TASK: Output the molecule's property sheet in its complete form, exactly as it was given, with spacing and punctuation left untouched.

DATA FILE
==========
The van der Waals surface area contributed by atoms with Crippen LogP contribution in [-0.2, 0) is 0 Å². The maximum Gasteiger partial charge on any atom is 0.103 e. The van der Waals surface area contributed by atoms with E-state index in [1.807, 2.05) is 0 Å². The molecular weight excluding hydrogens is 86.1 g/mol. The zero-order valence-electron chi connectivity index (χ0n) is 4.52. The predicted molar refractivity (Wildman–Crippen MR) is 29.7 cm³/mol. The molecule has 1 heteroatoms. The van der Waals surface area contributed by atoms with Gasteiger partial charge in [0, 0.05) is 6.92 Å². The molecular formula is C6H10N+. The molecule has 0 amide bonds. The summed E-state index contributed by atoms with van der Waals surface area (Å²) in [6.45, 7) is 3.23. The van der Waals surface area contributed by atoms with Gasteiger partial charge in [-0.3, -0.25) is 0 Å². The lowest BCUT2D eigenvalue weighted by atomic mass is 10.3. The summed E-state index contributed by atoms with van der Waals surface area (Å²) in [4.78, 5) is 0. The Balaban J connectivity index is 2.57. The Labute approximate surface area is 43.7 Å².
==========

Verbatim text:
The van der Waals surface area contributed by atoms with Crippen LogP contribution in [-0.2, 0) is 0 Å². The maximum Gasteiger partial charge on any atom is 0.103 e. The van der Waals surface area contributed by atoms with E-state index in [1.807, 2.05) is 0 Å². The molecular weight excluding hydrogens is 86.1 g/mol. The zero-order valence-electron chi connectivity index (χ0n) is 4.52. The predicted molar refractivity (Wildman–Crippen MR) is 29.7 cm³/mol. The molecule has 1 heteroatoms. The van der Waals surface area contributed by atoms with Gasteiger partial charge in [0, 0.05) is 6.92 Å². The molecular formula is C6H10N+. The molecule has 0 amide bonds. The summed E-state index contributed by atoms with van der Waals surface area (Å²) in [6.45, 7) is 3.23. The van der Waals surface area contributed by atoms with Gasteiger partial charge in [-0.3, -0.25) is 0 Å². The lowest BCUT2D eigenvalue weighted by atomic mass is 10.3. The summed E-state index contributed by atoms with van der Waals surface area (Å²) in [4.78, 5) is 0. The Balaban J connectivity index is 2.57. The Labute approximate surface area is 43.7 Å².